Most people interested in protecting endangered species would agree that imperfect information about population biology and the role of species in ecosystems confounds the design of preservation policy. In like manner, imperfect information about economic behavior and preferences further complicates preservation policy design and implementation. For instance, a private landowner might be the only individual who knows a listed species is on his or her land. In such a case the government would need landowner cooperation to gain the information necessary to administer conservation policy. If, however, regulation leads to an unattractive economic outcome, the landowner will likely withhold the biological information from government officials. Hence, information asymmetries between landowners and the government can potentially introduce an additional set of issues revolving around the landowners' incentives to reveal information. Asymmetric information problems are pervasive in the economy, both in private transactions and government policies. Economists typically are interested in two types of asymmetric information: hidden action and hidden information. In hidden action problems one economic agent takes an action that affects the well-being of another, and the action of the former is unobservable to the latter. Under hidden information the parties to a transaction have different information about an important aspect of the transaction. Both problems can manifest in different ways and are especially problematic when policies designed in their presence need to be voluntary. As an example of hidden information, assume that to protect a listed species the government is willing to purchase landholder use rights. Typically only the landowner will know his or her true land valuations. If so, and if the government is concerned with containing costs, then the landholder's private information may present the government with a problem. The landowner will typically want as large a payment as possible for his use rights, while the government will typically want to purchase the land as cheaply as possible. In such a case we say the landowner and the regulator's incentives are incompatible, or we have an incentive compatibility problem. A likely result of this incentive compatibility problem is that at the margin the government's payment to the landowner will be greater than the landowner's actual valuation. Absent asymmetric information over land values the government may have been able to purchase the land more cheaply, so that at the margin payments received by landowners would be equal to their true land valuations. Under asymmetric information resources will likely be wasted and the benefits of market exchange not fully realized (Stiglitz 1996, p. 35).1 Although information occupies a central role in any economy (Hayek 1945), only in the last three decades has the field incorporated the consequences into our formal models. We know well that information about prices, about production processes, about consumer preferences, or, more to the subject at hand, about the impact of economic activity on the habitat that shelters endangered and threatened species is critical to market exchanges and successful policymaking. Now economists have begun to address the importance of information explicitly ("about time," some might say), by moving it to the forefront of economic analyses, a move that arguably represents one of the most important advances in the economics discipline over the period. This chapter explores how the lack of information about economic behavior affects the design of economic incentives to protect endangered species on private land. We begin with a general discussion of asymmetric information and why it matters. Our goal here is to convince the reader that asymmetric information is not just some academic exercise but is a real problem. We offer as two examples the insurance industry, where the consumer and the company have different information, and the public utility industry, where the company and the government regulator have different information. Then we look at how asymmetric information affects the design of incentives for private landowners to preserve endangered species. The fourth section discusses whether the data needed to implement the economic prescriptions are, or ever will be, available. We conclude by arguing that imperfect information about economic behavior is as fundamental to effective species protection policy on private land as is dealing with imperfect information about natural systems.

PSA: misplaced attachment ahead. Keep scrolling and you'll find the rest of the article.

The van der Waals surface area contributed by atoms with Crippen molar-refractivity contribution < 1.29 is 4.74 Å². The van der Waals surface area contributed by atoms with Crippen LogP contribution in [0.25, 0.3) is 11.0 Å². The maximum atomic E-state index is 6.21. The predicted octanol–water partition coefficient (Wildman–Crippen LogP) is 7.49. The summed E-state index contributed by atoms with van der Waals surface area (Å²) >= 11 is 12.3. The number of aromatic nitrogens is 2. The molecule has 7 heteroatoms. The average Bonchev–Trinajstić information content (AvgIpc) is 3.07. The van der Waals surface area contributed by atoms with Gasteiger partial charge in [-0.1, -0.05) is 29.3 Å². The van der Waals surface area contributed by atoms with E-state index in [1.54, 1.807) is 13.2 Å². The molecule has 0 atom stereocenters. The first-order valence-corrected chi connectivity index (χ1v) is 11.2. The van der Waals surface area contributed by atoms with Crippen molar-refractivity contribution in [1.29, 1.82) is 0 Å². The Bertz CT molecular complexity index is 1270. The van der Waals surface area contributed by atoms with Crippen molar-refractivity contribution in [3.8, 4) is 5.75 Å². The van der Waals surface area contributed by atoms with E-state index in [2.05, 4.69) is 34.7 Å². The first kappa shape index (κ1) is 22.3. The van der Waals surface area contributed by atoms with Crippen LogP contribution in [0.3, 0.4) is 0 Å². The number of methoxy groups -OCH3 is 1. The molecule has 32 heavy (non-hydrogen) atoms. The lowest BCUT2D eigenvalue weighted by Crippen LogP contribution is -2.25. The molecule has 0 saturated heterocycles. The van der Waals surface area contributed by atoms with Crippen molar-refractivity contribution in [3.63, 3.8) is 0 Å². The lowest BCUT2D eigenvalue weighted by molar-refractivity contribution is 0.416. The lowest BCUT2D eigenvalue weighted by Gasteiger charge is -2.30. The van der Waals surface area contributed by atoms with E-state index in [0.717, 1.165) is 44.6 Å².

|Original language||English (US)|
|Title of host publication||Species at Risk|
|Subtitle of host publication||Using Economic Incentives to Shelter Endangered Species on Private Lands|
|Publisher||University of Texas Press|
|Number of pages||16|
|State||Published - 2005|